JAMES CITY COUNTY — Anyone who has lived on or travelled along Brick Bat Road probably knows about the abandoned building standing beside the road. It’s visible only during the winter months when the trees’ foliage has fallen and can no longer conceal the rotting wood and splintered planks.
The abandoned edifice is a one story, front gable, central passage building with a cupolaed bell tower and a pyramidal roof. The windows are long gone, the doors were taken off their hinges, and the walls are full of holes. A tree some years ago fell on the crippled building, taking out its entire back wall and exposing the insides to the elements.
It’s creepy and fascinating, and it’s called Brick Bat School.
Or Brick Bat Church, depending on who you ask.
Mallardee Farm sits right next to the foreboding structure on over 50 acres of land. Kelly Supplee, the farm’s owner, said that many cars are usually found parked along the road by Brick Bat Church; vehicles belonging to explorers fascinated by the abandoned.
“People are always poking around there to take photos and check out the insides,” she said. “But you have to be careful because there are broken bits everywhere.”
According to a 2008 historical structures survey conducted by Stephen Del Sordo, Preservation Planner MAAR Associates, Brick Bat Church dates back to 1885. “It is thought that the Brick Bat School once served as a school for black children. The building is in a deteriorated conditions, however, it is one of two or three one-room schools that remain standing in the county.”
And the last part of that statement is definitely true. There are only a handful of one-room school houses left in James City County. Some, like the Five Forks School, were converted to fit the needs of modern society. However, others, like the Peach Park School, are now barely eligible to be called a pile of rubble.
Once upon a very long time ago, Brick Bat School was probably a school house for African-American children.
According to research done by Fred Boelt, a member of the James City County Historical Commission, a neighborhood that was once known as Jerusalem within the African-American community lived along Brick Bat Rd.
Within that community was the congregation of the Jerusalem Baptist Church, which, at some undetermined time, began using the Brick Bat School for a place of worship, and it was there that a formal church was established.
“An exact date for the origin of the Jerusalem congregation is speculative at best. It is thought that this church was a progression from earlier African-American groups worshiping in James City County before the Civil War. Without permanent facilities, meetings were often held in brush harbors in secluded locations. One of these meeting grounds is said to have been near the location of Jerusalem Baptist Church,” Boelt wrote in an article featured in the two volume book, “James City County, Virginia Church Graveyards.”
According to Boelt, there are a number of miscellaneous records marking the church in history. For example, in 1918, an Ezeikel Howard was issued a certificate authorizing him to solicit funds for the church. The extant records mainly cover 1910-1919 and 1933-1942. There are a few marriage records but the bulk of the records available list deaths related to the property.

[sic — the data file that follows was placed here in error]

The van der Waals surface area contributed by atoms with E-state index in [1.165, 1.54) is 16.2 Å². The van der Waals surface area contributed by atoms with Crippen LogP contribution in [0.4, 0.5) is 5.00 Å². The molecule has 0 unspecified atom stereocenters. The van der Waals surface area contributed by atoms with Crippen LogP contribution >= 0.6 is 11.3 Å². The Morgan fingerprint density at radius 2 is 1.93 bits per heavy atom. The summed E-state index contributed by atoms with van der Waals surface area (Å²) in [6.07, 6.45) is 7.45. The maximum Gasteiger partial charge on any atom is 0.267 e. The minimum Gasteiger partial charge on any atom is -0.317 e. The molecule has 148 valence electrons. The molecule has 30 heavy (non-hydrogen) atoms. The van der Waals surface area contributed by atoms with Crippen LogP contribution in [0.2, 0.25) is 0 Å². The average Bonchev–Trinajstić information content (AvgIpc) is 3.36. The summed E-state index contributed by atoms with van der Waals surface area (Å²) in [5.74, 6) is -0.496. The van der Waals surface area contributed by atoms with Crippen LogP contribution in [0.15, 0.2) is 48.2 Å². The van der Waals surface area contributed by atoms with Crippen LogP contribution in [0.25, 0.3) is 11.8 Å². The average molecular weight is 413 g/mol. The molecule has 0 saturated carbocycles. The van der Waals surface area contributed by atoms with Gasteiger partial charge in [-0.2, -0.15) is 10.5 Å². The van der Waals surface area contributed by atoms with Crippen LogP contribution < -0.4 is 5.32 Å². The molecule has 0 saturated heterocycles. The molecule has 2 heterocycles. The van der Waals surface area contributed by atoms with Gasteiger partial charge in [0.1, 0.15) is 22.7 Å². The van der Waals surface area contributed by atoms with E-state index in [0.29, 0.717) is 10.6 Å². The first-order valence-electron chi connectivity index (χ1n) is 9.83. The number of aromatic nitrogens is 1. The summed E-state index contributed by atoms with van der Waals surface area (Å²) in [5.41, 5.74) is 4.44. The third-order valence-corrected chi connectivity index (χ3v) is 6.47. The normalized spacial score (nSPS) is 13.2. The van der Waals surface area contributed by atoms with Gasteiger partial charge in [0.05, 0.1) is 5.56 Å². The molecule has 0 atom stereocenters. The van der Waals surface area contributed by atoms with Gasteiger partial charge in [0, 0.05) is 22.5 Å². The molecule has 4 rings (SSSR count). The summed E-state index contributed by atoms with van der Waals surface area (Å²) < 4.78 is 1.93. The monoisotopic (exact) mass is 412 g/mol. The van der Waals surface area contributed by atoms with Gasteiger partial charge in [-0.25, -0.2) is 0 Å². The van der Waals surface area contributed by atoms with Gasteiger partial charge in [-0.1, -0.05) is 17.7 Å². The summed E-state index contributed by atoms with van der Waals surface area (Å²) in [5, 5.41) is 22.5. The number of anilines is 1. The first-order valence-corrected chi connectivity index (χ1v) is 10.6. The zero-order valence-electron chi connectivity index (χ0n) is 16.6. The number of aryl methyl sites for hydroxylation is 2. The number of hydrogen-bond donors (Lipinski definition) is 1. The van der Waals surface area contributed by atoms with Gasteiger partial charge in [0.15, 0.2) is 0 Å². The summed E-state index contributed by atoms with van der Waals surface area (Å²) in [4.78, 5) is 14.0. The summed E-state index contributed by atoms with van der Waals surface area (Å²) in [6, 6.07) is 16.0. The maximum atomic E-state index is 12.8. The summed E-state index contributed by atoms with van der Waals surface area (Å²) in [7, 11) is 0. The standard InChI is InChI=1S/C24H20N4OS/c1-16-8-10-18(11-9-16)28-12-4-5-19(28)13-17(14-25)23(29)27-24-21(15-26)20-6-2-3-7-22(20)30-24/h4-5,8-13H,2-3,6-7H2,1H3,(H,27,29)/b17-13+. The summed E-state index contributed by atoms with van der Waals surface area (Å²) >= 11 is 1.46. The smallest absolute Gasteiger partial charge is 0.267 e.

So the obvious question for any abandoned building is why was it abandoned in the first place?
The answer can be found on the Mallardee Farm property, and some of the residents are still there…
…in a way.
Oscar Howard, a Williamsburg resident and member of the First Baptist Church, was born in the Jerusalem area. While he doesn’t remember living there, he said that his mother, Katherine R. Howard, attended the church. His grandfather was Rev. William “Billy” Howard, of Jerusalem Baptist Church. Howard said that his family owned the land that the farm and the school sit on.
The Howard Family Cemetery sits just about a hundred yards from Supplee’s barn. Howard said that his family used to have an automotive shop. Supplee said that the shop used to be under a walnut tree that stands in the middle of the property’s field. A small fenced-in area near the tree marks where some of Howard’s relatives are buried.
Why doesn’t the Howard family live there anymore?
It came down to a matter of taxes.
“When my grandfather died, his son took over, but he lost the land because he couldn’t pay the taxes on it,” Howard said.
Supplee confirmed this, saying that the county wanted to push the African-American community out. “Like many places did, they raised the taxes and pushed them out of here,” Supplee said.
The land was then bought up by white owners, who then passed it along to another set of owners. Supplee, whose family hails from Pennsylvania, inherited the property after her mother and step-father passed away. She then turned the farm into a bed-and-breakfast in 2016 and uses the land to house rescued farm animals.
After the Howards lost the land sometime in the 1930s or 1940s, the church was abandoned. According to Boelt, the congregation for Jerusalem Baptist Church may have survived a few years longer after the death of Rev. Howard, but for how long, is uncertain.
Howard said he did not grow up in the Jerusalem community but over by Five Forks, so he has no memories to tie him to Brick Bat Road.
The Howard family continues to visit the cemetery and to provide upkeep of the headstones, but the school house remains abandoned; slowly falling apart as the years go by.
So the next time you venture down Brick Bat Road, keep an eye out for the cupolaed bell tower of the Brick Bat School and remember its history before another tree comes down and takes that out, too.
“James City County, Virginia Church Graveyards” is available to read at the Williamsburg Regional Library. Boelt’s article, “Jerusalem Baptist Church,” can be found in this book.
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